All year long we wait, knowing better than to confuse those alleged tomatoes in the supermarket with the real thing. They may look like a magazine illustration, but they taste like one, too. Because they're made for looking, not eating. Now it's time to switch to the eating kind, the kind with the taste of true love, which is worth waiting for.

Like a Frenchman waiting for the first Beaujolais of the season to arrive from Burgundy, aficionados have started sampling the first tomatoes out of Arkansas this year. The early arrivals may not be full-bodied yet but maturing, rosy-hued, pink if held up to the light just right, or maybe bright red if allowed to ripen, a lovely little weight in the hand, arriving like promise itself. And now, on the cusp of summer, a promise to be fulfilled.

The season officially began with the 55th annual Pink Tomato Festival at little Warren, Arkansas. There were varieties aplenty on display but there's no tomato so distinctive, so local and so awaited during the long, drab winter as -- ta-da! -- the Bradley County Pink. You can almost hear the fanfare when you open the first lug. You know they'll be as succulent as they are ugly. The worse they look, the better they taste. That's the rule of (green) thumb with Bradley County Pinks.

As with books, you can't tell a tomato by its cover. When it comes to tomatoes, or humans for that matter, appearances can be deceiving. In another example of Gresham's Law, which holds that bad currency drives out good, the best of tomatoes has been reduced to a rarity found only in the backwoods, like bootleg hootch. It says something about how poor in taste this rich country has become that the Bradley County Pink should be almost a secret outside of Arkansas, though tomato aficionados may know and appreciate it.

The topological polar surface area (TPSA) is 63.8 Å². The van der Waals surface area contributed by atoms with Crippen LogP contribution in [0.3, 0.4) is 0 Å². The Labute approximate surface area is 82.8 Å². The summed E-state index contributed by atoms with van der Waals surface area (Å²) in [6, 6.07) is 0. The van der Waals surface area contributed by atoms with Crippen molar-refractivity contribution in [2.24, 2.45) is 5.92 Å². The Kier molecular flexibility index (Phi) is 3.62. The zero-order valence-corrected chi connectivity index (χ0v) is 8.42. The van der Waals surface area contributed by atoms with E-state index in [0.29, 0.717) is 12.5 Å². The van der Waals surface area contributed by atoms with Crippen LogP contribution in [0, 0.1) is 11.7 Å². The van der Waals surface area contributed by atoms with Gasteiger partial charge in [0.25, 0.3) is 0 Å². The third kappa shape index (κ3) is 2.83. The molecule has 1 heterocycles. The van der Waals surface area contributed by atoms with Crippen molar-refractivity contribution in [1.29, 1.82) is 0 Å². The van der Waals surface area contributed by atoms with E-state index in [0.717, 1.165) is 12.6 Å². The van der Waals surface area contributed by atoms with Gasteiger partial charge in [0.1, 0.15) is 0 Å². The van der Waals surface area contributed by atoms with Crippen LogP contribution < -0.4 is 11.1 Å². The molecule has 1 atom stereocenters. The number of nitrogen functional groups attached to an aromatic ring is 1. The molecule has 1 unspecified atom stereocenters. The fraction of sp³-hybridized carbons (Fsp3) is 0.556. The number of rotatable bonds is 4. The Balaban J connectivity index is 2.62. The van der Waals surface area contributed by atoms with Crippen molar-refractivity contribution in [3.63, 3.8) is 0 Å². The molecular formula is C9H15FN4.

I trust I'm not revealing any state secret when I note that a diet of Arkansas tomatoes -- like the Bradley County Pink -- explains the beauty of our women, the virility of our men and the remarkable appeal of our children.

All those qualities are brought out, like the first blush of the tomato, only in the fullness of time. Time is the essence of tomatoes as it is of other good things. Like writing and love.

In these latitudes, the tomato -- like barbecue -- is a subject on which all have a more than decided opinion, and will express it at the first opportunity, if not before. But as a guide, no words can compare to the first bite of the season.

Judge for yourself: Take one Bradley County Pink. Note the vivid color, the simple heft, the way it was made for the human hand. Eat no tomato before its time. And never refrigerate. Neither delay nor hurry its ripening. Neither add to nor detract from its taste, just bring it out.

Pause to appreciate the redness slowly achieved on the windowsill. Don't forget to enjoy the scent -- with eyes closed. Breathe deeply. Then slice evenly, noting the fine texture. Be careful of the juice.

No, don't taste. Not yet. Then barely sprinkle with just a little coarse salt, or make a tomato sandwich using two slices of brown bread and maybe a little, a very little, just the lightest hint, of unsalted butter, nothing more. Well, maybe a drop of olive oil. Now. Have the first bite of summer.

And you'll know what time itself tastes like. Good appetite!

Paul Greenberg Archives